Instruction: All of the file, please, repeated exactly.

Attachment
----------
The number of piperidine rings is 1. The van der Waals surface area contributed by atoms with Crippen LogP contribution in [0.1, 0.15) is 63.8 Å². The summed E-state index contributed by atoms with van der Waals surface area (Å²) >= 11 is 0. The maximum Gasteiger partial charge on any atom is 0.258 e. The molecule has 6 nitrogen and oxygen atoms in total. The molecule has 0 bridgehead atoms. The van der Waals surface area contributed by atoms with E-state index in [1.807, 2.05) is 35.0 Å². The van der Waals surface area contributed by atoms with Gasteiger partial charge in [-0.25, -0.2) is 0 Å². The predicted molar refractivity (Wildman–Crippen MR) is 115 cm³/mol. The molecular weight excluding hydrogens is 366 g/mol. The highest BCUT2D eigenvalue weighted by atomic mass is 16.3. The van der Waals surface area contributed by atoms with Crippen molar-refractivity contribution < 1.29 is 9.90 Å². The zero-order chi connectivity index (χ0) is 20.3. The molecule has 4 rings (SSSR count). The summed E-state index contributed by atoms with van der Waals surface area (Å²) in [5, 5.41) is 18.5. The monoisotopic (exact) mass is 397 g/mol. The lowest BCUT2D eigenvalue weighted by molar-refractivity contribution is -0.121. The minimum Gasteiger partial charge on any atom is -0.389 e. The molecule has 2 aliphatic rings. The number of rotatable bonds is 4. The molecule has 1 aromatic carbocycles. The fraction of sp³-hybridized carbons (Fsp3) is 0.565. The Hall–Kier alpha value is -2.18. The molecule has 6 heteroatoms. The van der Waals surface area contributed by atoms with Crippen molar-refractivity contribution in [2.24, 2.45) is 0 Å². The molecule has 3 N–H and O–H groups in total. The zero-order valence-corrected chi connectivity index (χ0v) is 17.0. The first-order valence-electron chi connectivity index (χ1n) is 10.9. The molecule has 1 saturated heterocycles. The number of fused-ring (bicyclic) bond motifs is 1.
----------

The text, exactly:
The number of piperidine rings is 1. The van der Waals surface area contributed by atoms with Crippen LogP contribution in [0.1, 0.15) is 63.8 Å². The summed E-state index contributed by atoms with van der Waals surface area (Å²) >= 11 is 0. The maximum Gasteiger partial charge on any atom is 0.258 e. The molecule has 6 nitrogen and oxygen atoms in total. The molecule has 0 bridgehead atoms. The van der Waals surface area contributed by atoms with E-state index in [1.807, 2.05) is 35.0 Å². The van der Waals surface area contributed by atoms with Gasteiger partial charge in [-0.25, -0.2) is 0 Å². The predicted molar refractivity (Wildman–Crippen MR) is 115 cm³/mol. The molecular weight excluding hydrogens is 366 g/mol. The highest BCUT2D eigenvalue weighted by atomic mass is 16.3. The van der Waals surface area contributed by atoms with Crippen molar-refractivity contribution < 1.29 is 9.90 Å². The zero-order chi connectivity index (χ0) is 20.3. The molecule has 4 rings (SSSR count). The summed E-state index contributed by atoms with van der Waals surface area (Å²) in [5, 5.41) is 18.5. The monoisotopic (exact) mass is 397 g/mol. The lowest BCUT2D eigenvalue weighted by molar-refractivity contribution is -0.121. The minimum Gasteiger partial charge on any atom is -0.389 e. The molecule has 2 aliphatic rings. The number of rotatable bonds is 4. The molecule has 1 aromatic carbocycles. The fraction of sp³-hybridized carbons (Fsp3) is 0.565. The Hall–Kier alpha value is -2.18. The molecule has 6 heteroatoms. The van der Waals surface area contributed by atoms with Crippen molar-refractivity contribution in [2.24, 2.45) is 0 Å². The molecule has 3 N–H and O–H groups in total. The zero-order valence-corrected chi connectivity index (χ0v) is 17.0. The first-order valence-electron chi connectivity index (χ1n) is 10.9. The molecule has 1 saturated heterocycles. The number of fused-ring (bicyclic) bond motifs is 1.